There should be an ongoing conversation among everyone involved about what home is going look like now that cancer treatment is over.
Behaviors that were allowed during treatment may not be OK now that the patient is home.
For instance, when your child had a hard time eating anything it might have been all right for them to have ice cream in the middle of the night. Or when you spend so much time waiting, several hours on the iPad may be reasonable. But after treatment is over, it is likely not acceptable.
It is important to have a family discussion about expectations. Parents are encouraged to provide a reliable structure for their children.
Set consistent limits with consequences.
Give children positive reinforcement when they do well.
If any behavioral problems persist, reach out to your child’s health care provider for help.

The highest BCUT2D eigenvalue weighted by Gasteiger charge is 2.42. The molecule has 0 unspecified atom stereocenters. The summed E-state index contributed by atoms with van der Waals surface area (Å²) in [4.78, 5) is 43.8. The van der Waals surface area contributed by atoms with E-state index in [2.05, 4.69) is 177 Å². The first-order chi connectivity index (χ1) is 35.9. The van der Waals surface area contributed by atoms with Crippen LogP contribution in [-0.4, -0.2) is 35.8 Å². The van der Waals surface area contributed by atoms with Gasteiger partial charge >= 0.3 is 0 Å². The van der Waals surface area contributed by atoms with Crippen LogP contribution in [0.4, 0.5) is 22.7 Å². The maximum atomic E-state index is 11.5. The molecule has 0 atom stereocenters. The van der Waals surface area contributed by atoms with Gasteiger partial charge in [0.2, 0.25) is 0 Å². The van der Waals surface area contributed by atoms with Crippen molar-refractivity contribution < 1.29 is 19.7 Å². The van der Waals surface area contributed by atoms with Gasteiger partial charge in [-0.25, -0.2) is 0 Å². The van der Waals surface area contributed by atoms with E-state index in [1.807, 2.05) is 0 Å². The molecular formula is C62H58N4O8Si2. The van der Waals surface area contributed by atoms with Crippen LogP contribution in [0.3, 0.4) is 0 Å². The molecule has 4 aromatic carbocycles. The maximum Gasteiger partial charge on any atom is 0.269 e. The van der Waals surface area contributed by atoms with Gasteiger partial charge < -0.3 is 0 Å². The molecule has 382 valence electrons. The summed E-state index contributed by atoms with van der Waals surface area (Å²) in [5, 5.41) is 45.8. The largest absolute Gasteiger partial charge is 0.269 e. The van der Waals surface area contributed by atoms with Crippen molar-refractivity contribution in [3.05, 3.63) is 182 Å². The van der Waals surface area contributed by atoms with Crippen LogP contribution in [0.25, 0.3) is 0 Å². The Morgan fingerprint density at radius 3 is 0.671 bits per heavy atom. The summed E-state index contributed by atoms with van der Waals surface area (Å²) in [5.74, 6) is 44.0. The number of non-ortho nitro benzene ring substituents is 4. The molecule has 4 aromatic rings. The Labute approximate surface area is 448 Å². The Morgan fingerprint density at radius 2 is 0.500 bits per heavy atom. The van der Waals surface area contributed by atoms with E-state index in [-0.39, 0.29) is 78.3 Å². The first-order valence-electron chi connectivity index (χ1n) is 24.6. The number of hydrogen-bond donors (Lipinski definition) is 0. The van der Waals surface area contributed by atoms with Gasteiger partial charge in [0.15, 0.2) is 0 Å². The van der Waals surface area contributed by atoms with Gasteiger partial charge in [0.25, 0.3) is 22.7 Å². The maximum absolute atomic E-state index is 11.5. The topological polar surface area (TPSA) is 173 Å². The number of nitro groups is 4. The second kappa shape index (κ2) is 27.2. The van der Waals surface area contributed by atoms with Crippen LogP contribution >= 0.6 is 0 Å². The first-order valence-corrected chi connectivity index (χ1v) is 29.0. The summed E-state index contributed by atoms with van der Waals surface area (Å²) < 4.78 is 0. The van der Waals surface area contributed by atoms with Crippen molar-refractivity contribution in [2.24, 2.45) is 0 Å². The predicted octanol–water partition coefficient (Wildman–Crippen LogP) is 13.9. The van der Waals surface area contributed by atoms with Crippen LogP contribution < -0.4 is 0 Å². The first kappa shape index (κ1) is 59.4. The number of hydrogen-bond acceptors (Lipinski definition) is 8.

Often when treatment ends, people think: “Treatment is over, you’re fine.” But you may not be fine.
In some cases, parents may experience “survivor’s guilt” when their child has survived when other patients did not.
It is important to monitor your own emotional health.
Each member of Melissa’s family went through counseling at one time or another. Each had different struggles. Talking with family and friends is also helpful, Melissa said, but a counselor has academic knowledge and professional expertise to help family members deal with challenges.
“Going to counseling helped me.” Melissa said. “I realized my thoughts were normal, that I wasn’t crazy.”
Counseling also taught Melissa to take time for herself, along with time with her husband to give attention to their marriage. These issues often get neglected when your child is going through cancer treatment.
“Counseling taught me not to be too hard on myself,” Melissa said. “I felt like ‘I’m Mom I’m supposed to do all these things.’ But you can’t. Create time for yourself. Create time as a couple. Find time for each other. Give yourself some grace.”
Reviewed: April 2019